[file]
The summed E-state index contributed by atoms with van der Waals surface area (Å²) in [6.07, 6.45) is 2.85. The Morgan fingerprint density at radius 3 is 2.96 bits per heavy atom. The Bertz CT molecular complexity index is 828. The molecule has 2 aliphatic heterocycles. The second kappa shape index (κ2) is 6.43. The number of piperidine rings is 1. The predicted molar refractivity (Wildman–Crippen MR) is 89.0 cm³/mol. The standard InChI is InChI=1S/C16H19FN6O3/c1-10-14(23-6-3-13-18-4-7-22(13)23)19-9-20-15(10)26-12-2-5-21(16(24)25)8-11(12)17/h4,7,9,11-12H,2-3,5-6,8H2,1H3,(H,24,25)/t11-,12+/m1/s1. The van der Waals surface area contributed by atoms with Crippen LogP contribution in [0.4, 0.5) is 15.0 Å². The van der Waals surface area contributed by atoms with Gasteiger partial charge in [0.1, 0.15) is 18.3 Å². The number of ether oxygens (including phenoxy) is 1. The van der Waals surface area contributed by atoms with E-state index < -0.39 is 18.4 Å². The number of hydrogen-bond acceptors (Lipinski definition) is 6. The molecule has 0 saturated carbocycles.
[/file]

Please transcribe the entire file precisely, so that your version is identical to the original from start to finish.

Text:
The summed E-state index contributed by atoms with van der Waals surface area (Å²) in [6.07, 6.45) is 2.85. The Morgan fingerprint density at radius 3 is 2.96 bits per heavy atom. The Bertz CT molecular complexity index is 828. The molecule has 2 aliphatic heterocycles. The second kappa shape index (κ2) is 6.43. The number of piperidine rings is 1. The predicted molar refractivity (Wildman–Crippen MR) is 89.0 cm³/mol. The standard InChI is InChI=1S/C16H19FN6O3/c1-10-14(23-6-3-13-18-4-7-22(13)23)19-9-20-15(10)26-12-2-5-21(16(24)25)8-11(12)17/h4,7,9,11-12H,2-3,5-6,8H2,1H3,(H,24,25)/t11-,12+/m1/s1. The van der Waals surface area contributed by atoms with Crippen LogP contribution in [0.4, 0.5) is 15.0 Å². The van der Waals surface area contributed by atoms with Gasteiger partial charge in [0.1, 0.15) is 18.3 Å². The number of ether oxygens (including phenoxy) is 1. The van der Waals surface area contributed by atoms with E-state index < -0.39 is 18.4 Å². The number of hydrogen-bond acceptors (Lipinski definition) is 6. The molecule has 0 saturated carbocycles.